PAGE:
Get lawyer involved to enforce the rules
Q: Our monthly condominium fee includes the privilege of boatyard storage and use of a boat slip. Our association has a long-standing and well-known rule that each boat owner must give the boatyard/dock master an up-to-date copy of proof of his/her current boat insurance. Several boat owners are noncompliant. The boatyard/dock master has personally informed each one of them of their noncompliance. This did not resolve the problem and we still have several boats without any insurance. What do you suggest the board of directors do to remedy this situation?
A: The board needs to establish a rule enforcement policy. Like a collections policy that they should also approve, it involves letters and turning the matter over to the association attorney for legal action.
Never think that the board or a director can be the final authority to enforce the rules. The board must take certain actions to enforce the rules but in the end their powers are few. The policy includes three letters sent to the owners with dates to correct the violation. The first letter is a friendly letter, the second uses stronger language, and the third should be a certified letter stating that the matter will be turned over to the attorney. Each of these letters would have a date to answer, like 14 days or 10 days or more or less depending on the violation. Thus at the end of six weeks, plus or minus, the board would know that they have provided proper notice before turning the matter over to an attorney. The attorney would then send a letter to the owner to correct the violation.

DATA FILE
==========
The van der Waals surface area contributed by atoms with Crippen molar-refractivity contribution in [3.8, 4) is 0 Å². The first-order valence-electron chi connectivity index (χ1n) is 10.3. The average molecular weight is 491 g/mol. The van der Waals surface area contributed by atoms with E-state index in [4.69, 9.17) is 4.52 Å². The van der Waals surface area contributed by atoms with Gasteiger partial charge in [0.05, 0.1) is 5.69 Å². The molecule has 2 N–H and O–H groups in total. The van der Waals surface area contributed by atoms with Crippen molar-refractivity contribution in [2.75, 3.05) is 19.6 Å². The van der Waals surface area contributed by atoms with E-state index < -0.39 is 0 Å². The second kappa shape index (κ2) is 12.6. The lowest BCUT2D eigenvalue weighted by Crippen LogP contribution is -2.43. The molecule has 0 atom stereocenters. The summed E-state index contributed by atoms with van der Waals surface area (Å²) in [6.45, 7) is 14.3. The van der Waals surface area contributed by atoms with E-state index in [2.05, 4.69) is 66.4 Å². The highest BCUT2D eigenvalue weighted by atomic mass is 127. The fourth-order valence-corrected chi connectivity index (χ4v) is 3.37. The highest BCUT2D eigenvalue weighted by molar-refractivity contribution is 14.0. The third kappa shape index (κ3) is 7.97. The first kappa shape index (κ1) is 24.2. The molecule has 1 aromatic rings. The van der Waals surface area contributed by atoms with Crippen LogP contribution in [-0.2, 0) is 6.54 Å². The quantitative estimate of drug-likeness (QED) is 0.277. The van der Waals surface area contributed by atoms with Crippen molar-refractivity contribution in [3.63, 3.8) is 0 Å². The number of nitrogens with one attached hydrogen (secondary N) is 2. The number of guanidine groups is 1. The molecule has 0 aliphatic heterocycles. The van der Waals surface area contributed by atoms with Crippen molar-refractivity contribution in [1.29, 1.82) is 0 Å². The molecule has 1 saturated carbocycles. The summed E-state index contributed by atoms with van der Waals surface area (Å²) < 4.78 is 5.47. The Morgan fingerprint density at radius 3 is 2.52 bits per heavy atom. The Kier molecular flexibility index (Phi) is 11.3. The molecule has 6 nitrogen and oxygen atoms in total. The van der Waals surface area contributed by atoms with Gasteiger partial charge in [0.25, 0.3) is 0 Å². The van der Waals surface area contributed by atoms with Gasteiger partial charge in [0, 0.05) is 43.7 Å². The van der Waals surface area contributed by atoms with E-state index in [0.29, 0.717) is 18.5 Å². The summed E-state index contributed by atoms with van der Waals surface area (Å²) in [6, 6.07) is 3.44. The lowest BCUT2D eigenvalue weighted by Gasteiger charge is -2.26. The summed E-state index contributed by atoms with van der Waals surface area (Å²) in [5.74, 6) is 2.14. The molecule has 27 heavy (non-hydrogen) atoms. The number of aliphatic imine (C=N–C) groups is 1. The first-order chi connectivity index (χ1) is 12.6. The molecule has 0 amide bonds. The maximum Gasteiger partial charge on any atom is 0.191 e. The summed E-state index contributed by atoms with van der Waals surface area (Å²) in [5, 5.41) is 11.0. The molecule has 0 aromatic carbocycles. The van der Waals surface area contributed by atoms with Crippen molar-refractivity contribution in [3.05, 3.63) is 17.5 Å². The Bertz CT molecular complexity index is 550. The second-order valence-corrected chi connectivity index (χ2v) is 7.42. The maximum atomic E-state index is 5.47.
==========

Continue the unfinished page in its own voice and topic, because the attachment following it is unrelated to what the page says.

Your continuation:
If the violation is not corrected, then the board would instruct the attorney to file a suit against the owner. The judge will rule that the violation is invalid or that the association has a right to enforce the rule. If a board is not prepared to resolve a matter in court, owners will realize that the board will not enforce rules. If the word gets out that the board will take an owner to court, the owners know that the board will have a judge enforce the rule.
With the uninsured boats, you could ask for the right to have the boats removed from the property. The judge would provide that right.
One final thing: Many documents provide the right to fine. I do not like fines as it is difficult to enforce collections. If you must go to court to collect a fine, the primary objective may be to just have the judge rule to enforce the violation. Then you act.
Board should have minutes policy
Q: I was hired to take and produce the minutes for a condominium association. How long do I have to keep my written notes and recordings once the minutes are approved and filed by the board of directors? I would like to pitch everything older than one year.
A: FS 718.111 says that minutes must be retained in a book and are part of the official records and must be retained for seven years. This may or may not include your notes and the recordings. The board must approve a policy that once the minutes are approved, all notes and tapes or other recordings can be destroyed. Some boards want the recordings to be retained as a record.
If your board has not established a policy, then ask them to discuss and approve a policy not to retain the recordings and notes. The minutes are a history of the business transactions by the board. About the only time they will be used is in a lawsuit or other legal matters.
Richard White is a licensed community associations manager. Write to him at 6039 Cypress Gardens Blvd., No. 201, Winter Haven, FL 33884-4115. Please include your name and city.